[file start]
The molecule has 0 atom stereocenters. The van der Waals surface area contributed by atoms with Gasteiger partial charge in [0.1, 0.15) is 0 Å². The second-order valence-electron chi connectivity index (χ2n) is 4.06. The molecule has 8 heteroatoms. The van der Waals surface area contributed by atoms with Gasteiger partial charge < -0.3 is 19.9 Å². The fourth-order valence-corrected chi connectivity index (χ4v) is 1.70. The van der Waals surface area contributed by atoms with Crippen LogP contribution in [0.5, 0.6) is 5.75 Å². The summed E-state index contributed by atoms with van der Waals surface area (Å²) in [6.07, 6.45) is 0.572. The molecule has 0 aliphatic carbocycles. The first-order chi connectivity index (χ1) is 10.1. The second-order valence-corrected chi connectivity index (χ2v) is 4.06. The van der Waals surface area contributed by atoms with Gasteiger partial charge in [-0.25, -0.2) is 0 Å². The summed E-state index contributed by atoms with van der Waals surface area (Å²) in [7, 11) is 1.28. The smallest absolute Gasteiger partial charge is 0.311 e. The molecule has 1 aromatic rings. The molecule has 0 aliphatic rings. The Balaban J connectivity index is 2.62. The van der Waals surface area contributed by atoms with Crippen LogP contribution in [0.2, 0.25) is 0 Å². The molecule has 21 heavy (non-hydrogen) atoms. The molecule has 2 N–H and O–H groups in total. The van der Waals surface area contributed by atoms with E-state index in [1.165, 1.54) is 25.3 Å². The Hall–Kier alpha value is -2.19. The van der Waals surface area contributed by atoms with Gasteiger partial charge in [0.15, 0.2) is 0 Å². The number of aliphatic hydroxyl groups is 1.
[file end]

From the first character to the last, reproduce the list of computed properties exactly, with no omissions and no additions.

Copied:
The molecule has 0 atom stereocenters. The van der Waals surface area contributed by atoms with Gasteiger partial charge in [0.1, 0.15) is 0 Å². The second-order valence-electron chi connectivity index (χ2n) is 4.06. The molecule has 8 heteroatoms. The van der Waals surface area contributed by atoms with Gasteiger partial charge < -0.3 is 19.9 Å². The fourth-order valence-corrected chi connectivity index (χ4v) is 1.70. The van der Waals surface area contributed by atoms with Crippen LogP contribution in [0.5, 0.6) is 5.75 Å². The summed E-state index contributed by atoms with van der Waals surface area (Å²) in [6.07, 6.45) is 0.572. The molecule has 0 aliphatic carbocycles. The first-order chi connectivity index (χ1) is 10.1. The second-order valence-corrected chi connectivity index (χ2v) is 4.06. The van der Waals surface area contributed by atoms with Gasteiger partial charge in [-0.25, -0.2) is 0 Å². The summed E-state index contributed by atoms with van der Waals surface area (Å²) in [7, 11) is 1.28. The smallest absolute Gasteiger partial charge is 0.311 e. The molecule has 1 aromatic rings. The molecule has 0 aliphatic rings. The Balaban J connectivity index is 2.62. The van der Waals surface area contributed by atoms with Crippen LogP contribution in [0.2, 0.25) is 0 Å². The molecule has 21 heavy (non-hydrogen) atoms. The molecule has 2 N–H and O–H groups in total. The van der Waals surface area contributed by atoms with E-state index in [1.165, 1.54) is 25.3 Å². The Hall–Kier alpha value is -2.19. The van der Waals surface area contributed by atoms with Gasteiger partial charge in [0.15, 0.2) is 0 Å². The number of aliphatic hydroxyl groups is 1.